As a teenager, my only exposure to steak was at our French restaurant. It was a local cut of tenderloin steak with the bearnaise sauce. With onion rings on the side, it was my go-to dish every time I visited the restaurant.
From there, I graduated to a more sophisticated steak as a student at Cornell University in Ithaca, New York. Our agriculture school had its own cattle and they would butcher and offer the steaks at our school fine dining steak house called The Beef. I later on found out that it was a USDA Prime grade Roast Prime Rib cut, slow roasted and served with just au jus so one could taste the robust and marble-rich flavor of the superior beef.
Another steak place I never miss when I’m in San Francisco is House Of PrimeRib on Vanness Street. I always get the the largest cut called Henry VIII. Also with au jus, it is to me the most delicious roast prime rib around.
I also love steak that’s simply charred in charcoal. When we lived in Paris, we went to a restaurant on the same street as our Metro stop, Maubert Mutualite. It was an Argentinian restaurant called El Palengke. We always ordered a huge cut of charred steak plunked on a thick wooden plate and served with a homemade chimichurri sauce. I never ate it with that sauce. I just loved the simplicity of a good quality steak with just salt, pepper, and a crusty baguette.
Back in Manila, it is not easy to find a good, well-cooked steak. There are times I order my own steaks from a supplier who gets very good USDA steaks. You may order whole slabs of USDA Prime grade rib eye steaks or USDA Choice grade New York or Strip steaks. I have them individually cut and vacuumed sealed. I remove the fat part, slice them up, season them then fry them till crispy and serve them on the side with the steak. Simply pan fried in butter and seasoned with salt, I always make sure I am well stocked in my freezer. (My supplier? Vicky Choi: 0917 521 0523)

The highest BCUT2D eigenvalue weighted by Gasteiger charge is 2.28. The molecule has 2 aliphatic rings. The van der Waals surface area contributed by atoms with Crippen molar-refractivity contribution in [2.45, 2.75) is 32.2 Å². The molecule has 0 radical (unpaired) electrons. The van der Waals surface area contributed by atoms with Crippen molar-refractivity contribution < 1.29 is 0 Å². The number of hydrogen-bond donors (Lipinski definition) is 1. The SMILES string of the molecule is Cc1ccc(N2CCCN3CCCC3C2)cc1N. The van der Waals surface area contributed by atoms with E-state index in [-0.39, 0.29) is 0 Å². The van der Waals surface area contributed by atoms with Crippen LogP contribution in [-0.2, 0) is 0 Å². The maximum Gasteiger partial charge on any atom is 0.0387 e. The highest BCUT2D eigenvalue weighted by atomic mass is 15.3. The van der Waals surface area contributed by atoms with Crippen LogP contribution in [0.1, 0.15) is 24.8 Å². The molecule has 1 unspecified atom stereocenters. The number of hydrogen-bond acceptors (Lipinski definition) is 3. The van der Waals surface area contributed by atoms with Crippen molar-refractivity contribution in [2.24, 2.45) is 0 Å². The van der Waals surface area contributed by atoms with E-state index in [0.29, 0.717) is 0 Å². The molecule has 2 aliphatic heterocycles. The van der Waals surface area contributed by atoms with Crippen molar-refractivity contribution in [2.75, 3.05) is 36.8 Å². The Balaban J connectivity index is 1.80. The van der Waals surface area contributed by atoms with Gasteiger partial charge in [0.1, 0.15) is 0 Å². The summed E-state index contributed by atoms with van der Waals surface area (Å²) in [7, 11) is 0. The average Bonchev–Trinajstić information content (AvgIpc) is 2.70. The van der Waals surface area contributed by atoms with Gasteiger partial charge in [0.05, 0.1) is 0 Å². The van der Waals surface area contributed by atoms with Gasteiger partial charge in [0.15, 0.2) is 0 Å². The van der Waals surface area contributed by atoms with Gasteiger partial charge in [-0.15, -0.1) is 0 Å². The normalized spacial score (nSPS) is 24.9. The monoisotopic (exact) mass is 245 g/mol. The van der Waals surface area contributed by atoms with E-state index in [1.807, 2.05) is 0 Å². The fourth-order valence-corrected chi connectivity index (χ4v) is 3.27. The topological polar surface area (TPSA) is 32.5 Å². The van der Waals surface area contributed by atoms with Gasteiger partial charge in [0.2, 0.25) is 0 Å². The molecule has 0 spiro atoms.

With charred grill marks on this round ribeye, it came with three sauces, mushroom, pepper, and Bearnaise, but I simply enjoyed it with crushed salt.
Recently, I was blessed to try an Argentinian steak place called El Gaucho. There were so many items on the menu but I knew what I wanted. I was eyeing recreating my experience at El Palengke in Paris. From what was on the menu, I ordered a fried beef empanada and a salchicha. Empanadas are a typical appetizer/ snack in Argentina. Here, they make it quite well. The spicy chorizo was a bit spicy, long, deep red and also very good with the delicious crusty bread and butter they served it with.
I ordered medium-cooked lamb chops and an Argentinian rib eye, also medium-cooked. Both arrived perfectly charred and you could see the grill marks over the steaks. I love lamb chops when properly made, simply with crushed salt. I have not tasted lamb chops this good in a while. The round rib eye was the same. With charred grill marks on the superior steak, it came with three sauces I wanted to try—mushroom, pepper, and Bearnaise. Of course, I tasted each one but decided to not have any of them with this outstanding steak, which simply enjoyed with crushed salt on both sides. As a side dish, I had truffled mash potatoes, which was very good! Flashback to El Palengke of Paris.
This place I realize specializes in caramel. I had it drizzled over folds of crepe with vanilla ice cream. To go with it, I also had a deep dark chocolate cake with caramel and again vanilla ice cream on the side. The dessert was a nice ending to our wonderful lunch. I’ll be back to try the other cuts and grades of steak they offer. I enjoyed that lunch.
On my way out, I noticed bottles of Grey Goose Vodka flavored with Caramel. I learned this unique flavor is made specially for the El Gaucho restaurants all over the world. That got me curious. Meanwhile, I just found a new go-to steak place.
El Gaucho is at Seven/Neo, 5th Avenue, Taguig, 1634 Metro Manila. 0917 189 8019